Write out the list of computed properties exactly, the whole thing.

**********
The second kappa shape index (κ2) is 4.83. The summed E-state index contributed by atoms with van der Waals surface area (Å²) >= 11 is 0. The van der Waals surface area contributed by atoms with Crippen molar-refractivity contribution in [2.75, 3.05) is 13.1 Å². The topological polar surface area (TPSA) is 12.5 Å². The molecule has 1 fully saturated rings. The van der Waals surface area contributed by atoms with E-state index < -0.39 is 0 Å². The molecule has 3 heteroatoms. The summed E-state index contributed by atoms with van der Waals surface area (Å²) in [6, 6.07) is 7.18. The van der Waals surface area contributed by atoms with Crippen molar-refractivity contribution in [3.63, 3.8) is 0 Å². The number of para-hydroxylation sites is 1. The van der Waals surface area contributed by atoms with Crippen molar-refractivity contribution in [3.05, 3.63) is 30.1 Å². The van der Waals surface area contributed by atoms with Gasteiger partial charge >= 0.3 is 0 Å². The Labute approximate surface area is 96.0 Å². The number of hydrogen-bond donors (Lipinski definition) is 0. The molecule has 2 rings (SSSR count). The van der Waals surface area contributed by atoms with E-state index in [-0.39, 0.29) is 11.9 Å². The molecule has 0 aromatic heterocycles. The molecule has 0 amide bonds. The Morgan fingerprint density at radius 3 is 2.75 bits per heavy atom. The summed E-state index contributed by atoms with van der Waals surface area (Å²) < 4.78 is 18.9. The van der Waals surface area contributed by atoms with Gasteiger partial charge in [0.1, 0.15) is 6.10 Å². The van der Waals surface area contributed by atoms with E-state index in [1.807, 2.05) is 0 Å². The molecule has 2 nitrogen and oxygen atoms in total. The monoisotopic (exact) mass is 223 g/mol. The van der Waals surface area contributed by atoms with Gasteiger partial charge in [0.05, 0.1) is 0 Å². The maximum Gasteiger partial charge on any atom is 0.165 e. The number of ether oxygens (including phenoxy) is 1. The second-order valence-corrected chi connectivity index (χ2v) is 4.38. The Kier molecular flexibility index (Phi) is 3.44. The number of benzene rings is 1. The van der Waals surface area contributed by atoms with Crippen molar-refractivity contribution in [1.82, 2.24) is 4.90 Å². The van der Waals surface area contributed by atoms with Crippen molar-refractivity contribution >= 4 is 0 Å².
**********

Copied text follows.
The second kappa shape index (κ2) is 4.83. The summed E-state index contributed by atoms with van der Waals surface area (Å²) >= 11 is 0. The van der Waals surface area contributed by atoms with Crippen molar-refractivity contribution in [2.75, 3.05) is 13.1 Å². The topological polar surface area (TPSA) is 12.5 Å². The molecule has 1 fully saturated rings. The van der Waals surface area contributed by atoms with E-state index < -0.39 is 0 Å². The molecule has 3 heteroatoms. The summed E-state index contributed by atoms with van der Waals surface area (Å²) in [6, 6.07) is 7.18. The van der Waals surface area contributed by atoms with Crippen molar-refractivity contribution in [3.63, 3.8) is 0 Å². The number of para-hydroxylation sites is 1. The van der Waals surface area contributed by atoms with Crippen molar-refractivity contribution in [3.05, 3.63) is 30.1 Å². The van der Waals surface area contributed by atoms with Gasteiger partial charge >= 0.3 is 0 Å². The Labute approximate surface area is 96.0 Å². The number of hydrogen-bond donors (Lipinski definition) is 0. The molecule has 2 rings (SSSR count). The van der Waals surface area contributed by atoms with E-state index in [-0.39, 0.29) is 11.9 Å². The molecule has 0 aromatic heterocycles. The molecule has 0 amide bonds. The Morgan fingerprint density at radius 3 is 2.75 bits per heavy atom. The summed E-state index contributed by atoms with van der Waals surface area (Å²) < 4.78 is 18.9. The van der Waals surface area contributed by atoms with Gasteiger partial charge in [0.1, 0.15) is 6.10 Å². The van der Waals surface area contributed by atoms with E-state index in [1.807, 2.05) is 0 Å². The molecule has 2 nitrogen and oxygen atoms in total. The monoisotopic (exact) mass is 223 g/mol. The van der Waals surface area contributed by atoms with Gasteiger partial charge in [0.05, 0.1) is 0 Å². The maximum Gasteiger partial charge on any atom is 0.165 e. The number of ether oxygens (including phenoxy) is 1. The second-order valence-corrected chi connectivity index (χ2v) is 4.38. The Kier molecular flexibility index (Phi) is 3.44. The number of benzene rings is 1. The van der Waals surface area contributed by atoms with Crippen molar-refractivity contribution in [1.82, 2.24) is 4.90 Å². The van der Waals surface area contributed by atoms with Crippen molar-refractivity contribution >= 4 is 0 Å².